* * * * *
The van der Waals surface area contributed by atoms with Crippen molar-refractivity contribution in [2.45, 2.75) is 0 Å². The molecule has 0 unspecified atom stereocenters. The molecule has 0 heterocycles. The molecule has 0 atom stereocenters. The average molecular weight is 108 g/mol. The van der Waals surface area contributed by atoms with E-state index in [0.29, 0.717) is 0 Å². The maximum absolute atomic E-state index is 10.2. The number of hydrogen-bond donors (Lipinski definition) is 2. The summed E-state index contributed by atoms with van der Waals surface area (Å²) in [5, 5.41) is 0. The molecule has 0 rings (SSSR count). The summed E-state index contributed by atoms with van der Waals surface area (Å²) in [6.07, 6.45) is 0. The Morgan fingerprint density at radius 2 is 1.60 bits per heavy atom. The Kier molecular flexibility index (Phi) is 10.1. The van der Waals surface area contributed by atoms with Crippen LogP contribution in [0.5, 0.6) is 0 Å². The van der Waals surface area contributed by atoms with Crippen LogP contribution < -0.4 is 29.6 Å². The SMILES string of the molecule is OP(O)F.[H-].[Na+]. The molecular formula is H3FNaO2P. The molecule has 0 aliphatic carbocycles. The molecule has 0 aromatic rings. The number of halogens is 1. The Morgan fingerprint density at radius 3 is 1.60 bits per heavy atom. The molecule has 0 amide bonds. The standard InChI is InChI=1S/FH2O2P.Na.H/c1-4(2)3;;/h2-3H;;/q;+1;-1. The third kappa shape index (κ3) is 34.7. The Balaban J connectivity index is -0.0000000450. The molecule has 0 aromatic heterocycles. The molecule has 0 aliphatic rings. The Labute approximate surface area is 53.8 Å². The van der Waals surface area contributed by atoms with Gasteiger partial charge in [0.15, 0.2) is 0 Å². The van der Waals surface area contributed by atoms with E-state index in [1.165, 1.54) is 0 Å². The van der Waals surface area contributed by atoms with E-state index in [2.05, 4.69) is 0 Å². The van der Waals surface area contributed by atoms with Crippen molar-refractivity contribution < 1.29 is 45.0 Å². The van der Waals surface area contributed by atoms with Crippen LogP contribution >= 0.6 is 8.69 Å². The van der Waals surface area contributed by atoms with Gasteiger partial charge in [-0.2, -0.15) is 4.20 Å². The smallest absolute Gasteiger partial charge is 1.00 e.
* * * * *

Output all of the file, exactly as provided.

The van der Waals surface area contributed by atoms with Crippen molar-refractivity contribution in [2.45, 2.75) is 0 Å². The molecule has 0 unspecified atom stereocenters. The molecule has 0 heterocycles. The molecule has 0 atom stereocenters. The average molecular weight is 108 g/mol. The van der Waals surface area contributed by atoms with E-state index in [0.29, 0.717) is 0 Å². The maximum absolute atomic E-state index is 10.2. The number of hydrogen-bond donors (Lipinski definition) is 2. The summed E-state index contributed by atoms with van der Waals surface area (Å²) in [5, 5.41) is 0. The molecule has 0 rings (SSSR count). The summed E-state index contributed by atoms with van der Waals surface area (Å²) in [6.07, 6.45) is 0. The Morgan fingerprint density at radius 2 is 1.60 bits per heavy atom. The Kier molecular flexibility index (Phi) is 10.1. The van der Waals surface area contributed by atoms with Crippen LogP contribution in [0.5, 0.6) is 0 Å². The van der Waals surface area contributed by atoms with Crippen LogP contribution < -0.4 is 29.6 Å². The SMILES string of the molecule is OP(O)F.[H-].[Na+]. The molecular formula is H3FNaO2P. The molecule has 0 aliphatic carbocycles. The molecule has 0 aromatic rings. The number of halogens is 1. The Morgan fingerprint density at radius 3 is 1.60 bits per heavy atom. The molecule has 0 amide bonds. The standard InChI is InChI=1S/FH2O2P.Na.H/c1-4(2)3;;/h2-3H;;/q;+1;-1. The third kappa shape index (κ3) is 34.7. The Balaban J connectivity index is -0.0000000450. The molecule has 0 aromatic heterocycles. The molecule has 0 aliphatic rings. The Labute approximate surface area is 53.8 Å². The van der Waals surface area contributed by atoms with Gasteiger partial charge in [0.15, 0.2) is 0 Å². The van der Waals surface area contributed by atoms with E-state index in [1.165, 1.54) is 0 Å². The van der Waals surface area contributed by atoms with E-state index in [2.05, 4.69) is 0 Å². The van der Waals surface area contributed by atoms with Crippen molar-refractivity contribution < 1.29 is 45.0 Å². The van der Waals surface area contributed by atoms with Crippen LogP contribution >= 0.6 is 8.69 Å². The van der Waals surface area contributed by atoms with Gasteiger partial charge in [-0.2, -0.15) is 4.20 Å². The smallest absolute Gasteiger partial charge is 1.00 e.